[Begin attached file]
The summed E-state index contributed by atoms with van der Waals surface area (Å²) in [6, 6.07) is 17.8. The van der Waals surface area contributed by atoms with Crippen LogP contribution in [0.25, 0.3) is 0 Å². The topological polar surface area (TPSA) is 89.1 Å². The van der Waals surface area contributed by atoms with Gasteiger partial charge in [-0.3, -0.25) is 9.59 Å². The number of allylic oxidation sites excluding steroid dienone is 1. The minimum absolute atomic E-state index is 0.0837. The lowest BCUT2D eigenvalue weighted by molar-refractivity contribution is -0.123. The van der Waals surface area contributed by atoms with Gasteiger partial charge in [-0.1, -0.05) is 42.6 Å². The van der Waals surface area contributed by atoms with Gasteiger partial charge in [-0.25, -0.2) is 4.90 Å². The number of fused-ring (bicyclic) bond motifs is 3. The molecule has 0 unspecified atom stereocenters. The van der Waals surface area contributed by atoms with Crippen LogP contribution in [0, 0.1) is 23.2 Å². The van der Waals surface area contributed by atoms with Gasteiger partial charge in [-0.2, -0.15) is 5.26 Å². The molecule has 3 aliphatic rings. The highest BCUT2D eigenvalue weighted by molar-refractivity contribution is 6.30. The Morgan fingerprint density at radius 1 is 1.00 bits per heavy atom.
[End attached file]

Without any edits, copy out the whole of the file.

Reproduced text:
The summed E-state index contributed by atoms with van der Waals surface area (Å²) in [6, 6.07) is 17.8. The van der Waals surface area contributed by atoms with Crippen LogP contribution in [0.25, 0.3) is 0 Å². The topological polar surface area (TPSA) is 89.1 Å². The van der Waals surface area contributed by atoms with Gasteiger partial charge in [-0.3, -0.25) is 9.59 Å². The number of allylic oxidation sites excluding steroid dienone is 1. The minimum absolute atomic E-state index is 0.0837. The lowest BCUT2D eigenvalue weighted by molar-refractivity contribution is -0.123. The van der Waals surface area contributed by atoms with Gasteiger partial charge in [-0.1, -0.05) is 42.6 Å². The van der Waals surface area contributed by atoms with Gasteiger partial charge in [-0.25, -0.2) is 4.90 Å². The number of fused-ring (bicyclic) bond motifs is 3. The molecule has 0 unspecified atom stereocenters. The van der Waals surface area contributed by atoms with Crippen LogP contribution in [0, 0.1) is 23.2 Å². The van der Waals surface area contributed by atoms with Gasteiger partial charge in [-0.2, -0.15) is 5.26 Å². The molecule has 3 aliphatic rings. The highest BCUT2D eigenvalue weighted by molar-refractivity contribution is 6.30. The Morgan fingerprint density at radius 1 is 1.00 bits per heavy atom.